The Role Exercise Plays in Managing Diabetes

By Wayne Y., EP-C ACSM, Livea Centers

If you have diabetes either Type 1 or 2 you might have concerns beginning an exercise program, but physical activity will help those with diabetes take control of their lives. Maintaining a consistent exercise routine in combination with a well-balance diet provides many benefits for our overall heath, here is a list of benefits provided by Mayo Clinic and the CDC:

  • Helps maintain a healthy weight
  • Increases good cholesterol levels (HDL’s)
  • Decreases blood pressure and bad cholesterol (LDL’s, triglycerides)
    • Which helps prevent heart disease (MI, PAD, CAD, etc.)
  • Improves sleep quality
  • Reduces stress levels
  • Boosts confidence
  • Maintain or improve bone density with impact exercises (walking, running, weight training, etc.)

Another benefit is our bodies become more sensitive to insulin (a hormone produced by the pancreas that allows our body to use the glucose in our blood stream for energy). With proper diet and exercise, those with Diabetes can improve the management of their blood sugar levels.

For those with Diabetes there are a few important considerations when it comes to exercise. Remember to check where your blood sugars are at both before and after a workout to avoid the risk of becoming either hypo/hyper-glycemic, especially if you are currently taking insulin. During the exercise, it is always safe to carry or have nearby any sources of carbohydrates perhaps some fruit or fruit juice if you begin to feel dizzy or light-headed. Remember to check your feet or any cuts, sores, bruises or any other injuries after completing an exercise. If there is an injury that doesn’t begin to heal after 2 days then call your health care provider (The Mayo Clinic, 2018).

Now where to begin if you haven’t been physically active for some time? If you have been inactive, always ask your doctor if its ok for you to begin an exercise program. The recommendations for aerobic exercise (cardio) are at least 150 minutes of activity a week at low to moderate intensity or 75 minutes of activity at vigorous intensity a week. For resistance training (weight training) it is recommended to get 2-3 days of this type of activity. Aerobic activity can come in many forms such as walking, jogging, biking, climbing stairs, elliptical, etc. 150 minutes may seem like a lot, but remember that is it always safe to start out slow and build our way up to where we want to be. Here is a simple example of progression in exercise:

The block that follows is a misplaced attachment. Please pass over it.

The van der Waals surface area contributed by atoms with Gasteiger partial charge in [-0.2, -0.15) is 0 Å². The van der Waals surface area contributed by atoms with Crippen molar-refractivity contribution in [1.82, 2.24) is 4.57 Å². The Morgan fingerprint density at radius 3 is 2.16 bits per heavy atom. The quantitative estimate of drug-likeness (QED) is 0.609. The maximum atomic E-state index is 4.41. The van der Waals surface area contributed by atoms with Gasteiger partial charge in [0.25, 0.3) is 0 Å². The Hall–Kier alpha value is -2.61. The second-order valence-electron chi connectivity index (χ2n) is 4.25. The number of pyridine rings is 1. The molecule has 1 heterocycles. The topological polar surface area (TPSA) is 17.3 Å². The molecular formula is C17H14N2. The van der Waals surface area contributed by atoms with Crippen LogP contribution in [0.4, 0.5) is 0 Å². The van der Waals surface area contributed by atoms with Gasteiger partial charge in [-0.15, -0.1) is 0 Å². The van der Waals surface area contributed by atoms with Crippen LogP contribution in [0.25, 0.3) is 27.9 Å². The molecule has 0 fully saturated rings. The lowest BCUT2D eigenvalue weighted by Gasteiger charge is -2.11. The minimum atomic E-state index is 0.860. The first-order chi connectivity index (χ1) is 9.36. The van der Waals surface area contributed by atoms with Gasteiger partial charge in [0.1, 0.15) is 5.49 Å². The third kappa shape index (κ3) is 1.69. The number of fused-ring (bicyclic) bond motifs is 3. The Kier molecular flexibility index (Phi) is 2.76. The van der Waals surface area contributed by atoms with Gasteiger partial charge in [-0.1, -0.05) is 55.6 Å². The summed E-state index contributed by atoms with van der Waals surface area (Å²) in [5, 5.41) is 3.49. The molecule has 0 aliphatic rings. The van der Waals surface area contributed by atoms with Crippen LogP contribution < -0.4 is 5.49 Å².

• Week 1-2
    • Jog for 10 minutes twice a day for a week.
  • Week 3-4
    • Jog for 20 minutes once a day for a week.
  • Week 5
    • Jog for 30 minutes once a day for 5 days

In order to stay consistent, it helps to find activities that you enjoy doing, but also elevate your heart rate and make you breathe harder. Remember to keep a close watch on your blood sugar levels, and consult your physician before beginning an exercise routine.

References

Center for Disease Control and Prevention (2018, April 24). Diabetes Get Active!. https://www.cdc.gov/diabetes/managing/active.html

The Mayo Clinic (2018, December 20) Diabetes and Exercise: When to Monitor Your Blood Sugar. https://www.mayoclinic.org/diseases-conditions/diabetes/in-depth/diabetes-and-exercise/art-20045697

National Institute of Diabetes and Digestive and Kidney Diseases. (2018, November 9) Diabetes diet, eating and physical activity. https://www.niddk.nih.gov/health-information/diabetes/overview/diet-eating-physical-activity